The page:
Probably her elbows again.

2 years ago

Is there a more consistent call in sports than Kierra Smith getting DQ’d for her stroke at Canadian Trials?

Reply to  Jesh
2 years ago

I missed it, what did she do

Reply to  Haha
2 years ago

She swims with arm over recovery (like butterfly), which is tough since breaststroke has an elbow under the water rule.

Tracy Kosinski
Reply to  Islandtime
2 years ago

Whoa, again?

Lil Swimmy
Reply to  Haha
2 years ago

her recovery of her arms is, uh, *unorthodox* and it often results in her getting DQed for her elbows recovering above the water

Sherry Smit
2 years ago

If she can go 1:55/4:01 in the 200/400, 2:05 in the 200 Fly, and 4:29 in the 400 IM, I think she can go 8:19 in the 800 Free! Such an amazing talent, I remember working at the Canadian Trials in 2019 and seeing her swim and thinking “wow she’s the future”!

Reply to  Sherry Smit
2 years ago

But she isn’t here today.
Probably having all these events plus relay 4×200 in one meet is too much. So two races in 800m on the day 7 right before 400IM can be too risky. That is the only explanation that I see to not get qualified for this event at WC.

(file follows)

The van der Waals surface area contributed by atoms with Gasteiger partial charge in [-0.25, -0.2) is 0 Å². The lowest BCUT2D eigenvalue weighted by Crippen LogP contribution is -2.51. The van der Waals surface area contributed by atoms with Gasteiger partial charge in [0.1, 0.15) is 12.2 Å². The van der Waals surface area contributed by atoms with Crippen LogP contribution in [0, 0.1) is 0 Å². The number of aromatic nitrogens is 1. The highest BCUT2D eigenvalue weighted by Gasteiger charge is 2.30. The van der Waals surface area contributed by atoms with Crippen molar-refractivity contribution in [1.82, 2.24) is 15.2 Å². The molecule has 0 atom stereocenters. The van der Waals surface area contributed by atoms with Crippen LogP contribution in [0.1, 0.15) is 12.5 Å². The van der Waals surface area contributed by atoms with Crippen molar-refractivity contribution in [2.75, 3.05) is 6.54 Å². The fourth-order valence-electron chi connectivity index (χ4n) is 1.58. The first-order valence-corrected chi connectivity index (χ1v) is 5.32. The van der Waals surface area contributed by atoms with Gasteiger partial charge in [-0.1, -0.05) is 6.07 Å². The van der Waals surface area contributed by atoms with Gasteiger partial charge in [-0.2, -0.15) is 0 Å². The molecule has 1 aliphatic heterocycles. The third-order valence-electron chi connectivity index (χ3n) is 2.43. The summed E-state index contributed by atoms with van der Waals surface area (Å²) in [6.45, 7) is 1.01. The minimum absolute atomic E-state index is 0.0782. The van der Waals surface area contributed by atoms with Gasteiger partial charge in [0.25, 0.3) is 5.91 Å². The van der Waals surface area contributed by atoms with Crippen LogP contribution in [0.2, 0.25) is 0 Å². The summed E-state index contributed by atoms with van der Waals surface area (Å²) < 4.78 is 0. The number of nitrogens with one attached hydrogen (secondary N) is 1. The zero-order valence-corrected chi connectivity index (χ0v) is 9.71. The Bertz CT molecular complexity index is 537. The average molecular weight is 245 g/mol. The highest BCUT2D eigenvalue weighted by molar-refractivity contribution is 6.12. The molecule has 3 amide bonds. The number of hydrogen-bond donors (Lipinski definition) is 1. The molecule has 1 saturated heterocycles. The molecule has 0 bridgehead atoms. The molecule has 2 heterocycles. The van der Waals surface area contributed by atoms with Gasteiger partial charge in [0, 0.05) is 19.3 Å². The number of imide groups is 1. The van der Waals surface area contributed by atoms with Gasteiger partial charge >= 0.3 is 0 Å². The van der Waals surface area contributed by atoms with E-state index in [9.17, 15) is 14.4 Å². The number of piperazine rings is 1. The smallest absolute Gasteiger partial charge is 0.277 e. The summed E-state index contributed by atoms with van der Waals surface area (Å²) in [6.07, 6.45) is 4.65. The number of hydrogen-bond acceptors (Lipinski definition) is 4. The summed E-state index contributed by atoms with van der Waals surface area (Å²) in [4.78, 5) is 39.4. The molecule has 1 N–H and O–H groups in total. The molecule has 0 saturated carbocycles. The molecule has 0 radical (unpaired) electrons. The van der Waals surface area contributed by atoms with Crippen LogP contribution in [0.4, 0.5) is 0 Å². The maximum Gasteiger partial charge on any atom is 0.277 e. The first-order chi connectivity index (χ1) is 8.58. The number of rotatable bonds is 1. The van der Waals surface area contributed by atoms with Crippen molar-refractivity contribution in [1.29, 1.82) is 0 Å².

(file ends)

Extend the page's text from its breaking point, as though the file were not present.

There possible another explanation of skipping 800m event today: something happened yesterday during 400 IM race, but there were neither news nor gossips about that.

Reply to  Yozhik
2 years ago

McIntosh also skipped swimming the 400 F at the Tokyo Olympic trials, so another explanation is that her team felt she would still get nominated to swim the 800 F at the WC, IF she chooses to swim it when the time comes. Although it is indeed a tough way to end the WC meet.

I’m not sure why you would even raise the issue that “something happened yesterday in the 400 IM”. Plenty of contenders here have skipped races.

Last edited 2 years ago by KRB
Reply to  Sherry Smit
2 years ago

I wouldn’t be surprised if she just prefers the other events and doesn’t put in the work to be a 8:15 800er

Awsi Dooger
Reply to  John26
2 years ago

Agreed, especially now that she has discovered her potential in the 400 individual medley. The 800 was more in play when McIntosh had a thought process like Titmus…200, 400 and a third string 800.

Reply to  Awsi Dooger
2 years ago

Could simply be the result of coaches choosing to narrow her focus to traditionally middle distance events and not distance events. I think she could do a lot of damage in the 800, but choosing to focus on two 200s and two 400s might be a great call for her.

Reply to  caswim
2 years ago

Agree. The only top international distance swimmer I can think of who was also top international 400IM/200IM/200Fly was Belmonte.

Reply to  Canuswim
2 years ago

Hosszu. She started her career as a flyer